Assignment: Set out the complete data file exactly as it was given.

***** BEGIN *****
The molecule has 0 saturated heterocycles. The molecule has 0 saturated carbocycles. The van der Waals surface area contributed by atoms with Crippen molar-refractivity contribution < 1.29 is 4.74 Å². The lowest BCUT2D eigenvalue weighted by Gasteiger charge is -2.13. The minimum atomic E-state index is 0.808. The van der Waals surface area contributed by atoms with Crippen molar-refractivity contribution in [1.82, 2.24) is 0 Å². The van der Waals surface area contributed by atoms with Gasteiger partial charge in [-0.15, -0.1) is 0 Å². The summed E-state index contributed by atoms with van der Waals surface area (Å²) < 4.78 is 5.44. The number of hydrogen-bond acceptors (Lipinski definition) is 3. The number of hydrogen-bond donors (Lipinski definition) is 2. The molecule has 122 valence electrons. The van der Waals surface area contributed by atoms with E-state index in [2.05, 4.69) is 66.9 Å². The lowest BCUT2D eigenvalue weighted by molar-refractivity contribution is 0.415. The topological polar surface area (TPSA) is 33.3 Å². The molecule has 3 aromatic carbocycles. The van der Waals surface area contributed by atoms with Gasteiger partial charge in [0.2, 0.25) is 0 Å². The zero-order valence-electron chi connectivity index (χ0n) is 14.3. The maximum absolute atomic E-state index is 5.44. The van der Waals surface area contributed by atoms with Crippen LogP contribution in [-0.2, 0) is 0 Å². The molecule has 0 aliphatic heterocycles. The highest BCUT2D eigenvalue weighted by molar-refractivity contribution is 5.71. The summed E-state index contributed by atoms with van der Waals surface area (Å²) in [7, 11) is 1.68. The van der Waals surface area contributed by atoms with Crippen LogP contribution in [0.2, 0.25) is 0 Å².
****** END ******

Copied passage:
The molecule has 0 saturated heterocycles. The molecule has 0 saturated carbocycles. The van der Waals surface area contributed by atoms with Crippen molar-refractivity contribution < 1.29 is 4.74 Å². The lowest BCUT2D eigenvalue weighted by Gasteiger charge is -2.13. The minimum atomic E-state index is 0.808. The van der Waals surface area contributed by atoms with Crippen molar-refractivity contribution in [1.82, 2.24) is 0 Å². The van der Waals surface area contributed by atoms with Gasteiger partial charge in [-0.15, -0.1) is 0 Å². The summed E-state index contributed by atoms with van der Waals surface area (Å²) < 4.78 is 5.44. The number of hydrogen-bond acceptors (Lipinski definition) is 3. The number of hydrogen-bond donors (Lipinski definition) is 2. The molecule has 122 valence electrons. The van der Waals surface area contributed by atoms with E-state index in [2.05, 4.69) is 66.9 Å². The lowest BCUT2D eigenvalue weighted by molar-refractivity contribution is 0.415. The topological polar surface area (TPSA) is 33.3 Å². The molecule has 3 aromatic carbocycles. The van der Waals surface area contributed by atoms with Gasteiger partial charge in [0.2, 0.25) is 0 Å². The zero-order valence-electron chi connectivity index (χ0n) is 14.3. The maximum absolute atomic E-state index is 5.44. The van der Waals surface area contributed by atoms with Crippen LogP contribution in [-0.2, 0) is 0 Å². The molecule has 0 aliphatic heterocycles. The highest BCUT2D eigenvalue weighted by molar-refractivity contribution is 5.71. The summed E-state index contributed by atoms with van der Waals surface area (Å²) in [7, 11) is 1.68. The van der Waals surface area contributed by atoms with Crippen LogP contribution in [0.2, 0.25) is 0 Å².